Perhaps more than any other presidential candidate in recent memory, Kerry seems to be living in another time, playing a movie of Vietnam over and over in his mind.That seems rather obsessive, doesn't it? And that he would do this in front of a reporter is quite telling. What better way to get a reporter to write about his Vietnam experience than to film a reenactment. You can understand why he refers to Vietnam so much now when you realize that he's going home and watching his video reenactment over and over again. Some armchair psychiatry is called for here.
In fact, he is often playing an actual movie of Vietnam over and over on his television.
Consider this scene from a remarkable profile of Kerry published in the Boston Globe in October 1996, when Kerry was in a tough re-election battle.
Kerry told reporter Charles Sennott the oft-repeated story of the February 1969 firefight in which Kerry attacked the Viet Cong who ambushed his Swift boat.
Kerry won the Silver Star, as well as a Purple Heart, for his efforts.
But the story wasn?t about the firefight itself. It was also Kerry?s reaction to it.
The future senator was so ?focused on his future ambitions,? Sennott reported, that he bought a Super-8 movie camera, returned to the scene, and re-enacted the skirmish on film.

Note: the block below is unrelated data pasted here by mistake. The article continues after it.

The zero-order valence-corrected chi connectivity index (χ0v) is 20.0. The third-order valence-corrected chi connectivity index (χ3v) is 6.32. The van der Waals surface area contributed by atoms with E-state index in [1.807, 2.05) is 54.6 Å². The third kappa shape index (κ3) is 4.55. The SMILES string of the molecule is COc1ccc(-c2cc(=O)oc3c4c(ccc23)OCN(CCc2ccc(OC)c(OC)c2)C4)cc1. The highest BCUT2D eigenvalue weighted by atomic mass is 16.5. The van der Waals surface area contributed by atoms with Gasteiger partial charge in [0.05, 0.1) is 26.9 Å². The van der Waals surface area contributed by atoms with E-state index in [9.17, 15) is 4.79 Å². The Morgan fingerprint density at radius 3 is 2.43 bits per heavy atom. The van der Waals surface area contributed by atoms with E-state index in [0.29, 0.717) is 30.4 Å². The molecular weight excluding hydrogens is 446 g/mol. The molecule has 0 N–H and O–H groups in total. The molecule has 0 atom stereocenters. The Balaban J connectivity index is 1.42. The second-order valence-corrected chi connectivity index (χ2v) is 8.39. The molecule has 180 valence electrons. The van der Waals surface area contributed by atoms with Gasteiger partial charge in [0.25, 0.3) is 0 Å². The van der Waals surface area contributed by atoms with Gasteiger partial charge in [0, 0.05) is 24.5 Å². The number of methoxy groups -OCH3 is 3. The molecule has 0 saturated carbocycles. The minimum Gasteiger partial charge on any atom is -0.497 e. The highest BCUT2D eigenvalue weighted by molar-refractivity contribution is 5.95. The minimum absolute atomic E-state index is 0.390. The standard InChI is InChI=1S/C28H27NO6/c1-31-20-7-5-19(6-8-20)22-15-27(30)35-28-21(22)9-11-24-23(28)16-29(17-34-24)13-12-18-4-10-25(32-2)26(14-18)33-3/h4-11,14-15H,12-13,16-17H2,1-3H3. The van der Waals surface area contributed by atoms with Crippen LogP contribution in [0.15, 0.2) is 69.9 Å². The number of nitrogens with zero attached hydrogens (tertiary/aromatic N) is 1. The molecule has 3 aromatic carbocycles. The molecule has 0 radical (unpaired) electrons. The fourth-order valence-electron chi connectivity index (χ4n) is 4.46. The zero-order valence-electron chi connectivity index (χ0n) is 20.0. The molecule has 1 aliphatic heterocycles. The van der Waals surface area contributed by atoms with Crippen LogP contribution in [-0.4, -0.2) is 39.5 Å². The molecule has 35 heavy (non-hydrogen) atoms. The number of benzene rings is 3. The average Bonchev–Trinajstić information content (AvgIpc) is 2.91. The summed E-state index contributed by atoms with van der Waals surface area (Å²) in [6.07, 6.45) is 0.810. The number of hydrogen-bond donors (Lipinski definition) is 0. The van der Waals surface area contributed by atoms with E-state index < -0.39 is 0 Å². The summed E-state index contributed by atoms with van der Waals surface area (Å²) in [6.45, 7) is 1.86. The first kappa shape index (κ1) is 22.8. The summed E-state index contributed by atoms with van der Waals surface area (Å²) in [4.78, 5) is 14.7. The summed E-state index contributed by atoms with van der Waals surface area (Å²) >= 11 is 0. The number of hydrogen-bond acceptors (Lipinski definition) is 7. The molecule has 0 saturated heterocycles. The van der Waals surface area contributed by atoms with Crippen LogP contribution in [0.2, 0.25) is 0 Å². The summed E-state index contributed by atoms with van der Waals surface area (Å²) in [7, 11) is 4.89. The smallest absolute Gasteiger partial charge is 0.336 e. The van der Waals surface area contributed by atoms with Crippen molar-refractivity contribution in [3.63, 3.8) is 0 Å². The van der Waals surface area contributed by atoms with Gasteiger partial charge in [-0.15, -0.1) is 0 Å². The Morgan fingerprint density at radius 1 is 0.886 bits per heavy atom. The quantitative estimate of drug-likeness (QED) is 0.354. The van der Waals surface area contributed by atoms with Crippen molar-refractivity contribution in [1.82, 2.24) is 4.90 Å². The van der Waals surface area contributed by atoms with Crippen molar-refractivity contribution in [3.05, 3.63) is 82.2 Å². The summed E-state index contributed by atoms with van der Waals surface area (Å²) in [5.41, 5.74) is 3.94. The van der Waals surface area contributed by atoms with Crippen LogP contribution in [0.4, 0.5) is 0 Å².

It was that film, transferred to videotape, that Kerry played for Sennott.
?I?ll show you where they shot from. See? That?s the hole covered up with reeds,? Kerry said as he ran the tape in slow motion.
Kerry told Sennott that his decision to re-enact the fight on film was no big deal ? ?just something I did, no great meaning to it.? But it?s clear that the old movie is a huge deal.
?Through hours of watching the films in the den of his newly renovated Beacon Hill mansion, it becomes apparent that these are memories and footage he returns to often,? Sennott wrote.
?Kerry jumps repeatedly from the couch to adjust the Sony large-screen TV in his home entertainment center, making sure the picture is clear, the color correct. He fast forwards, rewinds and freeze-frames the footage. His running commentary ? vivid, sometimes touching, sometimes self-serving ? never misses a beat.?
In John Kerry?s home entertainment center, it?s always 1969. It?s sometimes that way in his campaign, too.
Thursday, February 26, 2004
Byron York has a devastating portrait of how John Kerry is living in a time warp from Vietnam.
Posted by Betsy Newmark at 5:51 AM